What happens when you realise your path is entrepreneurship rather than employment? Lindsay takes up the challenge and shares an account of her journey as it unfolds…
I’ve worked it out. It’s not difficult. And you don’t need to get panicked about it.
If you believe in your product and you are absolutely committed to getting it off the ground then prepare to knock on 1,000 doors don’t expect anything that makes sense.
Some doors will be gold-plated and encrusted with rubies and emeralds. A porter will open the door and ask you to wait on a chair with a velvet seat. And there you will wait, for months on end, in the politest possible way.
Sylvia Ann Hewlett is the founding president of the Center for Talent Innovation, a Manhattan-based think tank where she chairs a task force of eighty-two multinational companies focused on fully realising the new streams of labor in the global marketplace.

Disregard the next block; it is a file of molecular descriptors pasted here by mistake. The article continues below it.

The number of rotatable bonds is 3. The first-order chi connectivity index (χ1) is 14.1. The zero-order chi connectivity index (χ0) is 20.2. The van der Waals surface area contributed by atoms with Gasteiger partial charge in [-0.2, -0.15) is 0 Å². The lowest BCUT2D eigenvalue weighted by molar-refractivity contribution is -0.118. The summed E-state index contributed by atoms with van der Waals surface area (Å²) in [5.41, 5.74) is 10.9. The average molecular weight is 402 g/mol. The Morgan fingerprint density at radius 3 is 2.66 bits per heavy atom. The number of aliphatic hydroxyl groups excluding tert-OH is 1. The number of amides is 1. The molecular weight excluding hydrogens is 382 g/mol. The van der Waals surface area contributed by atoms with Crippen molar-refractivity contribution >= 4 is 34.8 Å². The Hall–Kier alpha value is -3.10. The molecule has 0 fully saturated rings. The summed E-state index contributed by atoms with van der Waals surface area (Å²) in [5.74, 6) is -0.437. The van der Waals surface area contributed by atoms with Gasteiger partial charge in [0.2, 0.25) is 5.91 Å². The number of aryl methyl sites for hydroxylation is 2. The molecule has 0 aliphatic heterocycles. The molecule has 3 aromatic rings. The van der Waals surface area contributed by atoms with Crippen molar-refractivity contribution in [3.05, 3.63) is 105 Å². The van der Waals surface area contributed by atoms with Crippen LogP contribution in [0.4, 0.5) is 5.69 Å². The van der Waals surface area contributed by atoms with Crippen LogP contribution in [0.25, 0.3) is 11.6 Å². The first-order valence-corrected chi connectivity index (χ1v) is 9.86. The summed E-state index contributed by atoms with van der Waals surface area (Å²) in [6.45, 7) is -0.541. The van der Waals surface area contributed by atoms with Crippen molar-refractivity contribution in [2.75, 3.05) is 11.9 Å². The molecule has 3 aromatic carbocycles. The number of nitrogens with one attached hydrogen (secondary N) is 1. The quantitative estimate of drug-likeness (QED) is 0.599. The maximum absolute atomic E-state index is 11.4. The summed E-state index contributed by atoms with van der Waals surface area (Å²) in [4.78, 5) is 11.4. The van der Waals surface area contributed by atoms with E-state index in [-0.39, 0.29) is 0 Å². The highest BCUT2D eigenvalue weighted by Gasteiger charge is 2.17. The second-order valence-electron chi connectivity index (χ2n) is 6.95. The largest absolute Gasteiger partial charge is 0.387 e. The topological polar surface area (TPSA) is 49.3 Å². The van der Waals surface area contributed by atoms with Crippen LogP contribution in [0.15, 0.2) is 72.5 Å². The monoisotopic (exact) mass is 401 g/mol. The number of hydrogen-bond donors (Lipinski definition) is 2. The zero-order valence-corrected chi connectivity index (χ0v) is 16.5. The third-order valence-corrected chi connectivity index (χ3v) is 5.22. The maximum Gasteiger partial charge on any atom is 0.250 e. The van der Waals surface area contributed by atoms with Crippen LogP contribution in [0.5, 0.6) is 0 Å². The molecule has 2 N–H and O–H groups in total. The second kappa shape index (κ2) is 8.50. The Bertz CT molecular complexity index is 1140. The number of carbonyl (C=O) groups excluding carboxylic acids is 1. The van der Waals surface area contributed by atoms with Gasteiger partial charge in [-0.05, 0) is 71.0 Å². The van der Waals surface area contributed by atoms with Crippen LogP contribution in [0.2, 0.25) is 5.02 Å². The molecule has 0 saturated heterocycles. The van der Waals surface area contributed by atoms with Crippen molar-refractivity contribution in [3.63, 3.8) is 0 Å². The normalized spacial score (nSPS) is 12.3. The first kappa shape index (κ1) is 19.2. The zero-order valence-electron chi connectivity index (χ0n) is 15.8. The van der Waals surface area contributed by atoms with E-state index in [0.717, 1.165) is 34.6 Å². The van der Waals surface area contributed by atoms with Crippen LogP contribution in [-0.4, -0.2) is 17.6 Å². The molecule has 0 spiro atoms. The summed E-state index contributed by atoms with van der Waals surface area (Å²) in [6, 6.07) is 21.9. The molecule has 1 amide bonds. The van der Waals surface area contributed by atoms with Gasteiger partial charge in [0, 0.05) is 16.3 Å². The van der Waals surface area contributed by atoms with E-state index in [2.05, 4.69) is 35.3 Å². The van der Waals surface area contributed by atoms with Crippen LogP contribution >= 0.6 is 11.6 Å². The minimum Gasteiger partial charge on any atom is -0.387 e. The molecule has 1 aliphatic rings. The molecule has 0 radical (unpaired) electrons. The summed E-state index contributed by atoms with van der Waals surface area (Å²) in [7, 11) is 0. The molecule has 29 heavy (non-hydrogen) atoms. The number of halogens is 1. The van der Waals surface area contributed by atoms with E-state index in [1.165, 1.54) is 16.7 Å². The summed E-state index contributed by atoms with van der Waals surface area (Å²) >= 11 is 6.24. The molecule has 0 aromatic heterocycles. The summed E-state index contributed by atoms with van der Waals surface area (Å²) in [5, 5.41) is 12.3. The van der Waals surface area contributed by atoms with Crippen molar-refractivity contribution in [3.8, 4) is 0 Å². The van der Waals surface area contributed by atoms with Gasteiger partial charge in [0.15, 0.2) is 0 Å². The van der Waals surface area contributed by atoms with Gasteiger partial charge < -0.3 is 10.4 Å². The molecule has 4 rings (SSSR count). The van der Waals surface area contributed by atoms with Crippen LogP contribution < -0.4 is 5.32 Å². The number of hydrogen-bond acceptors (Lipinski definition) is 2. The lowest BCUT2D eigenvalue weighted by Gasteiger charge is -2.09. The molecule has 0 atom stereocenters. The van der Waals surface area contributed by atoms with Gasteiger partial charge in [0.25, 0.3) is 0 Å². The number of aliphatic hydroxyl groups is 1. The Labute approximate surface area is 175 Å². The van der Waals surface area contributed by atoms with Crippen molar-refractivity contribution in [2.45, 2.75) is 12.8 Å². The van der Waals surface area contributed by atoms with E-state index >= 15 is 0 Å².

Back Cover Summary:
This book is immensely practical. Hewlett teases out tactics that can help you raise your game and close the gap between merit and success. The author offers the unvarnished advice you won’t get from supportive friends and tackles head-on such touchy subjects as too-tight clothing and too-shrill voices. She shows how the standards for EP vary for men, women, multicultural, and LGBT employees, and she shares how to get meaningful feedback from politically correct bosses intent on avoiding the real issues.
Executive Presence is teachable. You can learn how to “show teeth” while remaining likable, and you can teach yourself how to dress appropriately while staying true to yourself. With hard facts and vivid examples, Hewlett shows you how to ace EP and fully realize your unique potential—no matter who you are, no matter where you work. Continue reading →